Do you ever notice that we are often a bunch of pots and kettles, pointing out the flaws in others that we are just as guilty of ourselves?
In John 8:1-11, John tells a story about when the teachers of the law and the Pharisees brought a woman who was caught in adultery to Jesus. These teachers of the law said, “Teacher, this woman was caught in the act of adultery. The Law Moses commanded us to stone such women. Now, what do you say?”
These guys thought they knew what the “Law” said, but they were just waiting for Jesus to tell them they were right. And if He didn’t, they were probably ready to stone him too.
So what did Jesus say? He didn’t tell them to stone her, but He didn’t tell them not to, either. Instead, he responded, “If any of you is without sin, let him be the first to throw a stone at her.” And what happens? Scripture says that they went “away one at a time, the older ones first.”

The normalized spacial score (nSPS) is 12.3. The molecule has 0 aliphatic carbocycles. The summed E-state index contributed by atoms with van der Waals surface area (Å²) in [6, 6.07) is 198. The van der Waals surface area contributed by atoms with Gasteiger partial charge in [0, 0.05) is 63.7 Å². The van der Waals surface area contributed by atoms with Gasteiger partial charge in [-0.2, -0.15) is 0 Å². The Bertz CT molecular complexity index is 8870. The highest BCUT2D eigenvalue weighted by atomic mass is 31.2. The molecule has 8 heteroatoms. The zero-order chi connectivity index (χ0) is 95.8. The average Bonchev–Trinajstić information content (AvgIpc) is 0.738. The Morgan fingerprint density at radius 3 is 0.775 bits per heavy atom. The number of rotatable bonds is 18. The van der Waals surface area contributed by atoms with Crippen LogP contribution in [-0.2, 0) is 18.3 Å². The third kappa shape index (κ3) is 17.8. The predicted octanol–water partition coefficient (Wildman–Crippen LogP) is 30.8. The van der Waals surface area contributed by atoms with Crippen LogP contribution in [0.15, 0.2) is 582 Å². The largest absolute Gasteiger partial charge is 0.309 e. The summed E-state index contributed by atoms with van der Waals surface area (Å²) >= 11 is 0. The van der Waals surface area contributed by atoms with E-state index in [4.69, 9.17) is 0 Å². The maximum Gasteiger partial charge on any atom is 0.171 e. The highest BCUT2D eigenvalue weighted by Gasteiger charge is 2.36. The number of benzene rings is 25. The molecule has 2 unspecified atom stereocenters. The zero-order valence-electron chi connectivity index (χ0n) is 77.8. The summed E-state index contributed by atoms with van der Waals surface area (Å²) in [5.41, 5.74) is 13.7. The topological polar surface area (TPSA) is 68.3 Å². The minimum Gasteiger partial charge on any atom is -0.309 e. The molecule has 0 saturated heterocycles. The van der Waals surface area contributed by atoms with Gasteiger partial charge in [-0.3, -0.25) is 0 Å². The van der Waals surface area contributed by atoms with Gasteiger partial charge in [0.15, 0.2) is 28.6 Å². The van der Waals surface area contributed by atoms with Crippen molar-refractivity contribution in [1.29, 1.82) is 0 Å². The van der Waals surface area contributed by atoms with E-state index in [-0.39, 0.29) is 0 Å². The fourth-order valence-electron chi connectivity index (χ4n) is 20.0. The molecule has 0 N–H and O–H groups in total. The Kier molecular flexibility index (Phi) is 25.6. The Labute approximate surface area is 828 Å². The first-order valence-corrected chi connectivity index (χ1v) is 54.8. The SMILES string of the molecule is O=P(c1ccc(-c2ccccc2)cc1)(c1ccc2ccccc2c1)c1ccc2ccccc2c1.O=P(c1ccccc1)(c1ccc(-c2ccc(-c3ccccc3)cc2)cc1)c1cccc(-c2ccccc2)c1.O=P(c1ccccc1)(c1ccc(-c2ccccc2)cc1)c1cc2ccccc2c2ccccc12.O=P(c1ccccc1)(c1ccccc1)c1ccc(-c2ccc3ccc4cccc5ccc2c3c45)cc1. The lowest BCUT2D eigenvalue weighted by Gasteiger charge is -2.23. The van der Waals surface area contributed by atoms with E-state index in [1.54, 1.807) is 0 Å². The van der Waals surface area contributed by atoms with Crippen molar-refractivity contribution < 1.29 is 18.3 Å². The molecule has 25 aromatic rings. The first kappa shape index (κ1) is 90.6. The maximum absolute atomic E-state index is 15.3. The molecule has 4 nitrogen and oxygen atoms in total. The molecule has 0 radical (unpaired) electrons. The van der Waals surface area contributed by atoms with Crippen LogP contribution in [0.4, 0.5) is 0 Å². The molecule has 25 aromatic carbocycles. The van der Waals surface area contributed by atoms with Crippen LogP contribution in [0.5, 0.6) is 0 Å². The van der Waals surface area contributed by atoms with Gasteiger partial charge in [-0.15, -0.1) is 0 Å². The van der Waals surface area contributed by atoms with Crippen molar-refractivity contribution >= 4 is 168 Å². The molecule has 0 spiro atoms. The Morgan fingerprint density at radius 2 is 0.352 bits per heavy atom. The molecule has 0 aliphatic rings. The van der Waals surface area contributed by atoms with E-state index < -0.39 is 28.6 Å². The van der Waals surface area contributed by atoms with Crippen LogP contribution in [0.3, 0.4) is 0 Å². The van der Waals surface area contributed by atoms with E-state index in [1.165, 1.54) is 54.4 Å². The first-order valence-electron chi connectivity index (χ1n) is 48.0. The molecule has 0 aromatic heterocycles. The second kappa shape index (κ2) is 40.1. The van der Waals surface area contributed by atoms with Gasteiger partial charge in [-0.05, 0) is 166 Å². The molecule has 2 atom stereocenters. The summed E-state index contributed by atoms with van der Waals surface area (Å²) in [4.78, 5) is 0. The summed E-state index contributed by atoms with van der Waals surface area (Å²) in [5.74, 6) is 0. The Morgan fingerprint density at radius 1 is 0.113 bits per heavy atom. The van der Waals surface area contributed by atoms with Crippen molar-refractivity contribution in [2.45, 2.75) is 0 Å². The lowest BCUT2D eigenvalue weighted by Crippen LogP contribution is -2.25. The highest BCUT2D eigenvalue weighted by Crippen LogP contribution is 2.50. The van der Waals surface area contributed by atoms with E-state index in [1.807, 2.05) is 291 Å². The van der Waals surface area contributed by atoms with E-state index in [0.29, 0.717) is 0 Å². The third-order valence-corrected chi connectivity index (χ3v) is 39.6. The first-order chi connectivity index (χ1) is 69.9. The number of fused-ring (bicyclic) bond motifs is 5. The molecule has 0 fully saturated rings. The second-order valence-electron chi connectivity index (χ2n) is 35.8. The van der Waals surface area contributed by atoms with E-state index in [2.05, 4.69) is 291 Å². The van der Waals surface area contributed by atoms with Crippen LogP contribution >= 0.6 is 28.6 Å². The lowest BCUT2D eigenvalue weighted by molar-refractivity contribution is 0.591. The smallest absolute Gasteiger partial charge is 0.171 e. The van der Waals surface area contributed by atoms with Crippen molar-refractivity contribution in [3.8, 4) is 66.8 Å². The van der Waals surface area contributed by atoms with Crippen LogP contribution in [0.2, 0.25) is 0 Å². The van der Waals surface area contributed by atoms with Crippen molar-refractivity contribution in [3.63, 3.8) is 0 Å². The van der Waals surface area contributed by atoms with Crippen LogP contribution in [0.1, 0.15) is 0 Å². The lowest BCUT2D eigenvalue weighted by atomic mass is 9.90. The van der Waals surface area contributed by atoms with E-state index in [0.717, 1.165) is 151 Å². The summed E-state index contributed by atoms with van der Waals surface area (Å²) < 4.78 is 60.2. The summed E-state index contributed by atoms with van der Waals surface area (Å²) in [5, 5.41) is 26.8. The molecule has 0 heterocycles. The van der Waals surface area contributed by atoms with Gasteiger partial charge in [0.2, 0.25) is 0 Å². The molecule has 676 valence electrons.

Imagine standing there. All these esteemed “keepers of the law” walking away from a lawbreaker, each one letting their stones drop to the ground. With each soft thud of the dropping stones a confession was made:
(thud) I am that kettle, and you are that pot. I am no better than you.
Sometimes we’re just as hypocritical as those Pharisees. Just as Christ taught us in Matthew 7:3-5, we have no business pointing out the speck in another’s eye when we should be more concerned with the plank in our own. Only after we identify the sin in our life will we be able to help our brothers and sisters deal with their struggles.
We must keep the right perspective of others and ourselves in light of the Cross of Christ. By doing so, we’ll realize that although we’re all dirty like pots and kettles, we’re all cleansed by grace alone.
This article about pointing out sin in others originally appeared here and is used by permission.